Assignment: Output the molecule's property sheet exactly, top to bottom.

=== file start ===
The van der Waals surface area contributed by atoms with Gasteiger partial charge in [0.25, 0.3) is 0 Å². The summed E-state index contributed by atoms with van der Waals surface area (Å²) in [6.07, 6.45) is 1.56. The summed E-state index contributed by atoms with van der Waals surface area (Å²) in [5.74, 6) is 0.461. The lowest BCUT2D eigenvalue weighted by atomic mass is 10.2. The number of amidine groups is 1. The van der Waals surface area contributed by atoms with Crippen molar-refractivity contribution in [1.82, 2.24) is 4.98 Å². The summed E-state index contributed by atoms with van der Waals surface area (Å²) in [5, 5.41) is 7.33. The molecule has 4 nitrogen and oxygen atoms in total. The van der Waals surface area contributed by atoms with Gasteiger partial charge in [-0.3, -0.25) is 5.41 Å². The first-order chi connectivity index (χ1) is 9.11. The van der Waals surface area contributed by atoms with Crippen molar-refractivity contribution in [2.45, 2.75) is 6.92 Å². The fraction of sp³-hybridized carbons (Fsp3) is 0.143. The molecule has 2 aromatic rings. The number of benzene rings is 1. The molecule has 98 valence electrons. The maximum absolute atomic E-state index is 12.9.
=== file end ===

The van der Waals surface area contributed by atoms with Gasteiger partial charge in [0.25, 0.3) is 0 Å². The summed E-state index contributed by atoms with van der Waals surface area (Å²) in [6.07, 6.45) is 1.56. The summed E-state index contributed by atoms with van der Waals surface area (Å²) in [5.74, 6) is 0.461. The lowest BCUT2D eigenvalue weighted by atomic mass is 10.2. The number of amidine groups is 1. The van der Waals surface area contributed by atoms with Crippen molar-refractivity contribution in [1.82, 2.24) is 4.98 Å². The summed E-state index contributed by atoms with van der Waals surface area (Å²) in [5, 5.41) is 7.33. The molecule has 4 nitrogen and oxygen atoms in total. The van der Waals surface area contributed by atoms with Gasteiger partial charge in [-0.3, -0.25) is 5.41 Å². The first-order chi connectivity index (χ1) is 9.11. The van der Waals surface area contributed by atoms with Crippen molar-refractivity contribution in [2.45, 2.75) is 6.92 Å². The fraction of sp³-hybridized carbons (Fsp3) is 0.143. The molecule has 2 aromatic rings. The number of benzene rings is 1. The molecule has 98 valence electrons. The maximum absolute atomic E-state index is 12.9.